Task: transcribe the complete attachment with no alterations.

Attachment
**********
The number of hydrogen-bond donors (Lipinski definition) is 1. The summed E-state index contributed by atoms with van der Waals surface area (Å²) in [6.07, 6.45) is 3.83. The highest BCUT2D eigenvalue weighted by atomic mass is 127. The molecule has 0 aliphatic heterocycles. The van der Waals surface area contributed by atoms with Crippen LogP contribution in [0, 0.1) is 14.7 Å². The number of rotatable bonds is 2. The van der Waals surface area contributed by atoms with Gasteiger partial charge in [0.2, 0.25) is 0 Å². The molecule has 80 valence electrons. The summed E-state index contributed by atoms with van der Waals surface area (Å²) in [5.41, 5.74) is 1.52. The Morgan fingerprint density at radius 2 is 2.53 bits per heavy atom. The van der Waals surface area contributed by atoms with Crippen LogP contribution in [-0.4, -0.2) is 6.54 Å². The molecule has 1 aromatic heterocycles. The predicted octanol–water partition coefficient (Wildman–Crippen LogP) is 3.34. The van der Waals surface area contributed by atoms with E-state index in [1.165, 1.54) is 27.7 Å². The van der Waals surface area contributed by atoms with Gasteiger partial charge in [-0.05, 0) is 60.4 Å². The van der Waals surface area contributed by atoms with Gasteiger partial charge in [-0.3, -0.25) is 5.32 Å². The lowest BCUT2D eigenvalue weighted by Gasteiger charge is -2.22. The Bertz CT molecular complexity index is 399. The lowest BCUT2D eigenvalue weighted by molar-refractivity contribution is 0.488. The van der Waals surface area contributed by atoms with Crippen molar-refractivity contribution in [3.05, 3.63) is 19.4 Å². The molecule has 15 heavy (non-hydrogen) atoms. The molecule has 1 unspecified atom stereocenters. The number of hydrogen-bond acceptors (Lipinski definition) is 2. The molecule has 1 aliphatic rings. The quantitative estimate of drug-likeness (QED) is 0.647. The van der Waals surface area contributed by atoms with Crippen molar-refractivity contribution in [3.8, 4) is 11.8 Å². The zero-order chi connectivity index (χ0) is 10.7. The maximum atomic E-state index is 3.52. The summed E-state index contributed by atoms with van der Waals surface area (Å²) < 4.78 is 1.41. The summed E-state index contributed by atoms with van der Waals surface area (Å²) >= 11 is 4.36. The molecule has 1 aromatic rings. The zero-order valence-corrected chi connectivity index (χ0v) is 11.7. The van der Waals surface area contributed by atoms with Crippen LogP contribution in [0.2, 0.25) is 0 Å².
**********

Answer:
The number of hydrogen-bond donors (Lipinski definition) is 1. The summed E-state index contributed by atoms with van der Waals surface area (Å²) in [6.07, 6.45) is 3.83. The highest BCUT2D eigenvalue weighted by atomic mass is 127. The molecule has 0 aliphatic heterocycles. The van der Waals surface area contributed by atoms with Crippen LogP contribution in [0, 0.1) is 14.7 Å². The number of rotatable bonds is 2. The van der Waals surface area contributed by atoms with Gasteiger partial charge in [0.2, 0.25) is 0 Å². The molecule has 80 valence electrons. The summed E-state index contributed by atoms with van der Waals surface area (Å²) in [5.41, 5.74) is 1.52. The Morgan fingerprint density at radius 2 is 2.53 bits per heavy atom. The van der Waals surface area contributed by atoms with Crippen LogP contribution in [-0.4, -0.2) is 6.54 Å². The molecule has 1 aromatic heterocycles. The predicted octanol–water partition coefficient (Wildman–Crippen LogP) is 3.34. The van der Waals surface area contributed by atoms with E-state index in [1.165, 1.54) is 27.7 Å². The van der Waals surface area contributed by atoms with Gasteiger partial charge in [-0.05, 0) is 60.4 Å². The van der Waals surface area contributed by atoms with Gasteiger partial charge in [-0.3, -0.25) is 5.32 Å². The lowest BCUT2D eigenvalue weighted by Gasteiger charge is -2.22. The Bertz CT molecular complexity index is 399. The lowest BCUT2D eigenvalue weighted by molar-refractivity contribution is 0.488. The van der Waals surface area contributed by atoms with Crippen molar-refractivity contribution in [3.05, 3.63) is 19.4 Å². The molecule has 15 heavy (non-hydrogen) atoms. The molecule has 1 unspecified atom stereocenters. The number of hydrogen-bond acceptors (Lipinski definition) is 2. The molecule has 1 aliphatic rings. The quantitative estimate of drug-likeness (QED) is 0.647. The van der Waals surface area contributed by atoms with Crippen molar-refractivity contribution in [3.8, 4) is 11.8 Å². The zero-order chi connectivity index (χ0) is 10.7. The maximum atomic E-state index is 3.52. The summed E-state index contributed by atoms with van der Waals surface area (Å²) < 4.78 is 1.41. The summed E-state index contributed by atoms with van der Waals surface area (Å²) >= 11 is 4.36. The molecule has 1 aromatic rings. The zero-order valence-corrected chi connectivity index (χ0v) is 11.7. The van der Waals surface area contributed by atoms with Crippen LogP contribution in [0.2, 0.25) is 0 Å².